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How the Endangered Species Act Works

Published 03/01/11

The Endangered Species Act (16 U.S.C. §1531, et seq.) (ESA) is America’s most powerful wildlife conservation and protection law. The ESA is administered by two federal agencies, the U.S. Fish and Wildlife Service and the National Oceanic and Atmospheric Administration. Its primary purpose is to conserve endangered and threatened species and their ecosystems.

The ESA designates a species as “endangered” when it “is in danger of extinction throughout all or a significant portion of its range.” (16 U.S.C. § 1532(6)). A species may be endangered by the existence of any of five factors: the present or threatened destruction, modification or curtailment of its habitat or range; overutilization for commercial, recreational, scientific or educational purposes; disease or predation; inadequacy of existing regulatory mechanisms; or other natural or manmade factors affecting its existence.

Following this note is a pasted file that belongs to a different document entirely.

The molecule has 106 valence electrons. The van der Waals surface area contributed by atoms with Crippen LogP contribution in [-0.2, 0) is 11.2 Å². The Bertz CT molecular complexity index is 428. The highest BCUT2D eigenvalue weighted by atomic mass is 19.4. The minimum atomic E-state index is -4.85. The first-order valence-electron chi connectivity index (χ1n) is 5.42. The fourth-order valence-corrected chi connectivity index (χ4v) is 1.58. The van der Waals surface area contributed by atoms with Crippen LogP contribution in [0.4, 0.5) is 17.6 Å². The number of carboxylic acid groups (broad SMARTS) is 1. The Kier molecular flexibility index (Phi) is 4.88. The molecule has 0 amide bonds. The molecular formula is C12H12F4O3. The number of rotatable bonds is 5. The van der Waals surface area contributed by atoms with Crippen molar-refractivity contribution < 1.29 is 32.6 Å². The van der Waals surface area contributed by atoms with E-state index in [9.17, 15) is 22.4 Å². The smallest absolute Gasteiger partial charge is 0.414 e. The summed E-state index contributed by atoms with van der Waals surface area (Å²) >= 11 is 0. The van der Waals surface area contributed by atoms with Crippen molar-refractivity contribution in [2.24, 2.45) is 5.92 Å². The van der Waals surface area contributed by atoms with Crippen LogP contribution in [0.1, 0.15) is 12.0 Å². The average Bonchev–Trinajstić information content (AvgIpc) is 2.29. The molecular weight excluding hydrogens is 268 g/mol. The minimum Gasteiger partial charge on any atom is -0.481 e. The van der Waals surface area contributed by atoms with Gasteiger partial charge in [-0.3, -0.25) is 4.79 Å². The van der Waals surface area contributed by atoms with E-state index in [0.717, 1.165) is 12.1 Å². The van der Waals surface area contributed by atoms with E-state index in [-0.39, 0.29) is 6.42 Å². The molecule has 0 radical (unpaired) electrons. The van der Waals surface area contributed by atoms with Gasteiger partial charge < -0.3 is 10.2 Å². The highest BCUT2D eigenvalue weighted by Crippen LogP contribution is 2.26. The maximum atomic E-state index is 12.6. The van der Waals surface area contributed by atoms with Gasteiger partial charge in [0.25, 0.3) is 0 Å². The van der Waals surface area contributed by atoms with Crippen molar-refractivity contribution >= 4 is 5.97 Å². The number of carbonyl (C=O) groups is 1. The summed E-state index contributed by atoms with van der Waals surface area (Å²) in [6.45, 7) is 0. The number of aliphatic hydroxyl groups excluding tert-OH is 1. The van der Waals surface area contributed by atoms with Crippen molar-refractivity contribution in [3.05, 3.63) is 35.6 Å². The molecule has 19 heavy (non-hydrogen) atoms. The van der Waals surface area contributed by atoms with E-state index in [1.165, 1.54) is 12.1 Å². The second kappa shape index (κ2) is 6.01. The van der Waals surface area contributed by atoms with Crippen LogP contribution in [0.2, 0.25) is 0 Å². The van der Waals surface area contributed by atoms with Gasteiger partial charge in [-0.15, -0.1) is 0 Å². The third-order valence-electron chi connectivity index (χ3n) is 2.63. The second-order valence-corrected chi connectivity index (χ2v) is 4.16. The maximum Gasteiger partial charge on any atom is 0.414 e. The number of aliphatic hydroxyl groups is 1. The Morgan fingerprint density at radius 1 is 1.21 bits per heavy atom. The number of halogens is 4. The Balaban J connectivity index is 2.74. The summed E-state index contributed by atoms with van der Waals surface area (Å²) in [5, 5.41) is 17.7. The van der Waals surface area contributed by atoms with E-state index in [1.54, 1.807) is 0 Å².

The ESA requires that all determinations relating to whether a species is affected by any of the five listing factors to be made “solely on the basis of the best scientific and commercial data available.” (16 U.S.C. § 1533(b)(1)(A)). Determinations must “tak[e] into account those efforts, if any, being made by any state or foreign nation … to protect such species” by protection of habitat and food supply, or by any other conservation practice within any area under its jurisdiction. (16 U.S.C. § 1533(b)(1)(A)).

When a foreign species is listed as endangered, protection under the ESA occurs by prohibiting imports unless they enhance the propagation or survival of the species or are for scientific purposes. (16 U.S.C. § 1533(b)(1)(A)). Furthermore, Section 8 of the ESA provides for “international cooperation” in the conservation of foreign, listed species, and listing a foreign species heightens global awareness about the importance of conserving the species.

After a petition is filed, the U.S. Department of the Interior has 90 days to determine whether there is “substantial scientific or commercial information indicating that an endangered listing may be warranted.” (16 U.S.C. § 1533(b)(3)(A)).

Within a year of receiving the petition, the department must determine whether listing is warranted. (16 U.S.C. § 1533(b)(3)(B)). If listing is warranted, the department will publish in the Federal Register a proposed rule to list the species under the ESA and request public comments on the rule. The department will consider these comments and, within another year, make a final decision on whether to list the species under the ESA. (16 U.S.C. § 1533(b)(6)(A)).

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